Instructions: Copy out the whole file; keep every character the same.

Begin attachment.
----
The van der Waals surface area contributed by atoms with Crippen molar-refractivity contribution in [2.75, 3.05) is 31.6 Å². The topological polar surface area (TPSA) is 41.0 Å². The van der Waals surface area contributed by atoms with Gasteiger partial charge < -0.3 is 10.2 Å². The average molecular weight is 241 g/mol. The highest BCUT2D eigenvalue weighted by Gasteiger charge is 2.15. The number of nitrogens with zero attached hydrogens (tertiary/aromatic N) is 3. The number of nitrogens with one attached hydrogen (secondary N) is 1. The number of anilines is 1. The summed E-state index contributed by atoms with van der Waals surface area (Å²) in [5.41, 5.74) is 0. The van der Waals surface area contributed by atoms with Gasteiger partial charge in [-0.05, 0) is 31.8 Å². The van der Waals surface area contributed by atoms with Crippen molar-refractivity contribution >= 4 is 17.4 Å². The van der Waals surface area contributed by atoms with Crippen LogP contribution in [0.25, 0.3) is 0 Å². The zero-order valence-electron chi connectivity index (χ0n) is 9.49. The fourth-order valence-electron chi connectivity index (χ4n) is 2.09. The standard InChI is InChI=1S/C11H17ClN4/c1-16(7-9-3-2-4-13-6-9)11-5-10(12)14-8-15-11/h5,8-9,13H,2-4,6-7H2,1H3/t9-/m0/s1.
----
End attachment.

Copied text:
The van der Waals surface area contributed by atoms with Crippen molar-refractivity contribution in [2.75, 3.05) is 31.6 Å². The topological polar surface area (TPSA) is 41.0 Å². The van der Waals surface area contributed by atoms with Gasteiger partial charge < -0.3 is 10.2 Å². The average molecular weight is 241 g/mol. The highest BCUT2D eigenvalue weighted by Gasteiger charge is 2.15. The number of nitrogens with zero attached hydrogens (tertiary/aromatic N) is 3. The number of nitrogens with one attached hydrogen (secondary N) is 1. The number of anilines is 1. The summed E-state index contributed by atoms with van der Waals surface area (Å²) in [5.41, 5.74) is 0. The van der Waals surface area contributed by atoms with Gasteiger partial charge in [-0.05, 0) is 31.8 Å². The van der Waals surface area contributed by atoms with Crippen molar-refractivity contribution >= 4 is 17.4 Å². The van der Waals surface area contributed by atoms with Crippen LogP contribution in [0.25, 0.3) is 0 Å². The zero-order valence-electron chi connectivity index (χ0n) is 9.49. The fourth-order valence-electron chi connectivity index (χ4n) is 2.09. The standard InChI is InChI=1S/C11H17ClN4/c1-16(7-9-3-2-4-13-6-9)11-5-10(12)14-8-15-11/h5,8-9,13H,2-4,6-7H2,1H3/t9-/m0/s1.